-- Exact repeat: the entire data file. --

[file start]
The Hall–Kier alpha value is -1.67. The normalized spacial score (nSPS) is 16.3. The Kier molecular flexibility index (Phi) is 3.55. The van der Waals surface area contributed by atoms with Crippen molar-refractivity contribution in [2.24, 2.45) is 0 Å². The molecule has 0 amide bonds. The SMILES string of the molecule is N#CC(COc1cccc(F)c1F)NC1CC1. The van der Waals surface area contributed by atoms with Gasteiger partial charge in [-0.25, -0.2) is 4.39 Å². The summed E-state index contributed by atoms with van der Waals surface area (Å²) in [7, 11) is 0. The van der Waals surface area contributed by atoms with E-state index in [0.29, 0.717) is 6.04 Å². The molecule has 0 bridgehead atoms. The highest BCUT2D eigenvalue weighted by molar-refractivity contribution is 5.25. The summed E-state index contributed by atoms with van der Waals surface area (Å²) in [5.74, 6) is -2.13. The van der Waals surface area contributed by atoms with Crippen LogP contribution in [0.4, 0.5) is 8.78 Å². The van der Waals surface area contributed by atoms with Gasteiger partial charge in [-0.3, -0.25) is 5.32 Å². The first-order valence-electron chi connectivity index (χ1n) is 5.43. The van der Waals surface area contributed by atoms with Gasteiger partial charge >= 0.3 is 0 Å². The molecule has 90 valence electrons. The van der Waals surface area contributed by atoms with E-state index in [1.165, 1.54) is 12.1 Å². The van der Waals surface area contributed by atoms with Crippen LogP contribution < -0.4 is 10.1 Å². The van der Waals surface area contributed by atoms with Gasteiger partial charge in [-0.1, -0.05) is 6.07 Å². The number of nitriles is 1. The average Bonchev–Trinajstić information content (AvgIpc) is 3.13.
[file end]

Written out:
The Hall–Kier alpha value is -1.67. The normalized spacial score (nSPS) is 16.3. The Kier molecular flexibility index (Phi) is 3.55. The van der Waals surface area contributed by atoms with Crippen molar-refractivity contribution in [2.24, 2.45) is 0 Å². The molecule has 0 amide bonds. The SMILES string of the molecule is N#CC(COc1cccc(F)c1F)NC1CC1. The van der Waals surface area contributed by atoms with Gasteiger partial charge in [-0.25, -0.2) is 4.39 Å². The summed E-state index contributed by atoms with van der Waals surface area (Å²) in [7, 11) is 0. The van der Waals surface area contributed by atoms with E-state index in [0.29, 0.717) is 6.04 Å². The molecule has 0 bridgehead atoms. The highest BCUT2D eigenvalue weighted by molar-refractivity contribution is 5.25. The summed E-state index contributed by atoms with van der Waals surface area (Å²) in [5.74, 6) is -2.13. The van der Waals surface area contributed by atoms with Crippen LogP contribution in [0.4, 0.5) is 8.78 Å². The van der Waals surface area contributed by atoms with Gasteiger partial charge in [-0.3, -0.25) is 5.32 Å². The first-order valence-electron chi connectivity index (χ1n) is 5.43. The van der Waals surface area contributed by atoms with Gasteiger partial charge >= 0.3 is 0 Å². The molecule has 90 valence electrons. The van der Waals surface area contributed by atoms with E-state index in [1.165, 1.54) is 12.1 Å². The van der Waals surface area contributed by atoms with Crippen LogP contribution < -0.4 is 10.1 Å². The van der Waals surface area contributed by atoms with Gasteiger partial charge in [-0.1, -0.05) is 6.07 Å². The number of nitriles is 1. The average Bonchev–Trinajstić information content (AvgIpc) is 3.13.